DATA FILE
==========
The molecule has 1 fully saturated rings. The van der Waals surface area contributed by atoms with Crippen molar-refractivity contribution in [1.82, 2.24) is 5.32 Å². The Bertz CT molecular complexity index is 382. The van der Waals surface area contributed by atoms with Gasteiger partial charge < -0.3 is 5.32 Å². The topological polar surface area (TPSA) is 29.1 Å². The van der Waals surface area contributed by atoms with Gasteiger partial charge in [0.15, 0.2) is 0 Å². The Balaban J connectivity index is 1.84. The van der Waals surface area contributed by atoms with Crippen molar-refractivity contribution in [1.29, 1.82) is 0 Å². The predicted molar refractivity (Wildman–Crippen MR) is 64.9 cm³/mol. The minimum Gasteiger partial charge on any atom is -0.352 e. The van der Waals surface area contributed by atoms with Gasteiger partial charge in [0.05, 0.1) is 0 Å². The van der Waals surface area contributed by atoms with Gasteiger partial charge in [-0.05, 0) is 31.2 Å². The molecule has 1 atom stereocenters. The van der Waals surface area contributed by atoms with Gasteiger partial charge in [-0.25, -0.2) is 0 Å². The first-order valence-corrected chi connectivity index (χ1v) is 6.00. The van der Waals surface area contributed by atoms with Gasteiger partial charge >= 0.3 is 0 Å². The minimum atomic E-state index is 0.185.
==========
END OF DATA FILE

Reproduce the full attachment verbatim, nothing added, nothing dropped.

The molecule has 1 fully saturated rings. The van der Waals surface area contributed by atoms with Crippen molar-refractivity contribution in [1.82, 2.24) is 5.32 Å². The Bertz CT molecular complexity index is 382. The van der Waals surface area contributed by atoms with Gasteiger partial charge < -0.3 is 5.32 Å². The topological polar surface area (TPSA) is 29.1 Å². The van der Waals surface area contributed by atoms with Gasteiger partial charge in [0.15, 0.2) is 0 Å². The Balaban J connectivity index is 1.84. The van der Waals surface area contributed by atoms with Crippen molar-refractivity contribution in [1.29, 1.82) is 0 Å². The predicted molar refractivity (Wildman–Crippen MR) is 64.9 cm³/mol. The minimum Gasteiger partial charge on any atom is -0.352 e. The van der Waals surface area contributed by atoms with Gasteiger partial charge in [0.05, 0.1) is 0 Å². The van der Waals surface area contributed by atoms with Gasteiger partial charge in [-0.05, 0) is 31.2 Å². The molecule has 1 atom stereocenters. The van der Waals surface area contributed by atoms with Gasteiger partial charge in [-0.25, -0.2) is 0 Å². The first-order valence-corrected chi connectivity index (χ1v) is 6.00. The van der Waals surface area contributed by atoms with Gasteiger partial charge >= 0.3 is 0 Å². The minimum atomic E-state index is 0.185.